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Launched in 2003, the Bayswater bag, with its utilitarian, business-like appeal was credited with turning around Mulberry’s financial fortunes. In 2004, the group posted a pre-tax profit of £41,000, against losses of £2.3m the previous year, and the bag went on to become one of the British brand’s core assets, despite the financial woes which saw its profits plummeting under its subsequent chief executive Bruno Guillon.
Now, the bag has offered a creative opportunity for Mulberry’s new creative director Johnny Coca. The Spanish-born 40-year-old arrived at the house 10 months ago, and his first runway collection, unveiled in February, was punky, young and studded with lots of new, acid-bright accessories. But alongside these, he’s also got designs on the archive. And next week will see the launch of the Bayswater 2016 — Coca’s reworking of the house classic.
So how did he improve it? “I was looking at the leather, I said, ‘this is nice leather, but I can do better’. In terms of construction, I knew I could do better. In terms of weight, better,” he says, from his studio in Paris.
Coca’s Bayswater is a sleeker and chicer model. The heavy metal hardware has been pared down — the padlock fob and metal feet are gone and the postman’s lock-plate smaller. The distinctive tree logo has been replaced with embossed gold lettering spelling out the company name in an archive script from the 1970s. The bag has become more structured, and given a reinforced lining strong enough to carry laptops and tablets without altering its shape. “It’s very practical,” says Coca. “You have to adapt the design around women’s lifestyles today. Women are different: younger, older, working. They have a different attitude to 10 years ago and it was really important to adapt that bag for modern life.” iPhone pockets have also been added.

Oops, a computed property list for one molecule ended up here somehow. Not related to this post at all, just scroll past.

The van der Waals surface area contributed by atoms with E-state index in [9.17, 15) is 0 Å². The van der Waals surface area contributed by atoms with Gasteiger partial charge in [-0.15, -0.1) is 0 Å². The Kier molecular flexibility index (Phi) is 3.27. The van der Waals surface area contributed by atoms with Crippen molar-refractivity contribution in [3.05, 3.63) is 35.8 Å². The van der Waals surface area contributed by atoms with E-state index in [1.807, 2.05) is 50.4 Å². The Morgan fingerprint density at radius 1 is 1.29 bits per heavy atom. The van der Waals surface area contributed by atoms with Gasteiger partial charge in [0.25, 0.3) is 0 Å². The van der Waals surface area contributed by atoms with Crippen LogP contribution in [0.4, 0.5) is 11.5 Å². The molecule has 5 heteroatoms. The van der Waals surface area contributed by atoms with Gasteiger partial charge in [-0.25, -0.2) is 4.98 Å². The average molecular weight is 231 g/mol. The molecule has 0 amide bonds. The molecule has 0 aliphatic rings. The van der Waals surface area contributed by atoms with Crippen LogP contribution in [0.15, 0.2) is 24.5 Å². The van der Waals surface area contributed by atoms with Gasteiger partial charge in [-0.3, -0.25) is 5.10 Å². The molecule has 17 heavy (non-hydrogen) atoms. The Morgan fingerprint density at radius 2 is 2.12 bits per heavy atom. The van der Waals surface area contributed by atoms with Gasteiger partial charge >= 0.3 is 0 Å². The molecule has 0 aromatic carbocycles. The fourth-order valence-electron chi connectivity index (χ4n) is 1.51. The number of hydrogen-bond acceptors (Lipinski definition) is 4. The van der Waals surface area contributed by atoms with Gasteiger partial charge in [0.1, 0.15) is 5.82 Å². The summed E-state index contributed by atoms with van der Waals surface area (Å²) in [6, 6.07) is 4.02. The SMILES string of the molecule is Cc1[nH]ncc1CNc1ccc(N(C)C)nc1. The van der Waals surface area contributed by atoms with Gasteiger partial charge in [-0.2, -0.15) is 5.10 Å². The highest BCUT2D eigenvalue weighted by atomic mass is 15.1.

Coca has introduced fresh new colours: canary yellow and candy pink will sit alongside the classic burgundy, black and clay. He’s also played with the existing shades — the traditional oak hue is now much deeper and richer than before.
He’s confident and controlled in his vision for Mulberry. “I want to push the boundaries and give a more modern feel for the brand, but keeping all the DNA and authenticity,” he says. “I’m not here to completely change it. It’s really important to respect where it comes from.” Keen to not alienate the traditional customer, Coca’s Bayswater will sit alongside the existing style, and both will retail for £895 (a new, smaller version will also be available for £795). Coca has been mindful of price in this redesign: some of Mulberry’s recent problems were attributed to the decision to reposition the brand, subsequently driving up accessories prices, and the company are now focused on creating bags within the £500-£900 bracket.
“Sometimes people say ‘you know what, I’m going to redesign’, and the price is double. It’s not right. If you’re a good designer and you know what you’re doing, you don’t have to,” he says. “It is important for Mulberry to be honest about what we create, the quality and the price. We are not a brand that says we want to make masses of money.” Then again, he’s deadly serious about his ambitions. “I’m not here just to play,” he concludes. “I’m here to make a success.”